LONDON -- A new report from Datamonitor indicates the U.S. market for natural foods and beverages will more than double its current dollar volume, to $48 billion by 2007.
Of that, the majority of the increase will come from sales of certified organic items. The market analysis firm predicted sales of such items will increase from $11.6 billion in 2002 to more than $30 billion within five years. Expansion of the natural foods market in the United States will far surpass that in Europe, where sales are expected to hit only $16 billion by 2007.
Growth will be propelled primarily by a continuing loss of confidence in the consumer packaged goods industry, as well as increasing consumer consciousness of food safety, production methods, and the environmental impact of conventional production methods, Datamonitor found.
"Research indicates that more than 50% of consumers trust organic and natural products more than conventional food and drinks," said Daniel Bone, a Datamonitor consumer markets analyst and co-author of the report. "This provides a rationale for marketers to continue their efforts in this sector."
The majority of organic product consumers are between the ages of 25 and 55, peaking between 36 and 45. The report noted that key life events, such as childbirth, serious illness and aging, also spur organic food and beverage purchases.
Against this promising backdrop, however, looms the continuing threat of prices. According to Datamonitor, growth of the U.S. organic market is being tempered by high price points, which represent one of the most critical deterrents to purchases. While there may be great interest -- even desire -- to buy organic and natural foods, many consumers remain unwilling to pay current prices for them, Bone observed.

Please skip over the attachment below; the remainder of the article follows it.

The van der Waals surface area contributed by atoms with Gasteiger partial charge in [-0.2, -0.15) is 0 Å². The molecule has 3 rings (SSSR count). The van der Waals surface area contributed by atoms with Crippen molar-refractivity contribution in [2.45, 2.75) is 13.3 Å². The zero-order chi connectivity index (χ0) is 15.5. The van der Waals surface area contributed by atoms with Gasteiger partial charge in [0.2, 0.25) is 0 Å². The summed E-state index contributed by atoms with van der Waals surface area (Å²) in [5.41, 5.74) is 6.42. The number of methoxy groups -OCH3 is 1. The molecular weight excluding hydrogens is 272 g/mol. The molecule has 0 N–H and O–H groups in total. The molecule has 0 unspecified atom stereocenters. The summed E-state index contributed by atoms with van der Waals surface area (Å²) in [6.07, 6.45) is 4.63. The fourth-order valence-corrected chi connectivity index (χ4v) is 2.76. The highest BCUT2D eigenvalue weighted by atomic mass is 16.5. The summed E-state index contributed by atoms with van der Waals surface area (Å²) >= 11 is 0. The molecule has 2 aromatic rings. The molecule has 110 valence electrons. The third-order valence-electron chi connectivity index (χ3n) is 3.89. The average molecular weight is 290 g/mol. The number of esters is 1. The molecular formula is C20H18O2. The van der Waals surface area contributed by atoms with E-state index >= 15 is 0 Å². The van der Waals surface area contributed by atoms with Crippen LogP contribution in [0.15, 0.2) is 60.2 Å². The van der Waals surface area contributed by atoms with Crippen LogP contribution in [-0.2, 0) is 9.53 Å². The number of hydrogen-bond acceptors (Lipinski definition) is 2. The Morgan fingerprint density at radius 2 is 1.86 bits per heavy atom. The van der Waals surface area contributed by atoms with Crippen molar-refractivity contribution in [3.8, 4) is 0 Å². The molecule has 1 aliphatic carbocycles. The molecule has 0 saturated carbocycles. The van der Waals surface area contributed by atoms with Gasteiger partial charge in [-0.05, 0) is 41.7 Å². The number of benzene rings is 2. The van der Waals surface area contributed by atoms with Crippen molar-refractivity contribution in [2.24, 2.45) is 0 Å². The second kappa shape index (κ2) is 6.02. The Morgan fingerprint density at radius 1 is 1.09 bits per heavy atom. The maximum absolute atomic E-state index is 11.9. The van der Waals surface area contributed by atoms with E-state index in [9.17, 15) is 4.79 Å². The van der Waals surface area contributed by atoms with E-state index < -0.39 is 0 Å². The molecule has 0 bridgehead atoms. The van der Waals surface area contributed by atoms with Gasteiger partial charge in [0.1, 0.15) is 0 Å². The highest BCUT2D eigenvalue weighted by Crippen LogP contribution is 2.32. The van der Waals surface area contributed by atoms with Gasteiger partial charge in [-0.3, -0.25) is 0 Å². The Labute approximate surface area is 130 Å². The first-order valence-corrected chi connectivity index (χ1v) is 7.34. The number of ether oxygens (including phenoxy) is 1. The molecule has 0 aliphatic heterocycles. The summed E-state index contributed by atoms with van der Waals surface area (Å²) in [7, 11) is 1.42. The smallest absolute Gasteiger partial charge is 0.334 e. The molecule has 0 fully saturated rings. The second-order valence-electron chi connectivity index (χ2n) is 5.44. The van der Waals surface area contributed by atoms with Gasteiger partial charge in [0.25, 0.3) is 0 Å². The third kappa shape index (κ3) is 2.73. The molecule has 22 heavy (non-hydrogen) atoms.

"This suggests that, while opportunities are open for manufacturers and retailers, educating consumers on the benefits of organic and natural food and drink is vital," he said. "Otherwise, marketers are going to find it increasingly difficult to justify the current premiums."
Datamonitor's researchers advised manufacturers and retailers to limit price premiums from 10% to 20% above conventional food and beverage counterparts. "Effective imagery and branding will become vital, especially in attracting new consumers," Bone added.
The study detailed other obstacles to market growth, such as consumer perceptions about taste and quality. The taste, texture and related elements of organic and natural foods have yet to be proven to consumers, the study found. Bone said this indicates the need for marketers and retailers to provide a clearer understanding of the nutritional and health benefits of these items, and appeal to higher purchase motivators.
"Consumers must be better educated about organic foods and their benefits to their health and the environment," he noted. "Only this will impact perception of, and attitudes toward, the current high prices, and may help argue the case that consumers are getting a good deal when their efforts toward human, animal and environmental health are factored in."
A Look Ahead
The future of the organic market looks promising, and is seen as the primary growth vehicle in the larger natural food and beverage category, particularly in the United States.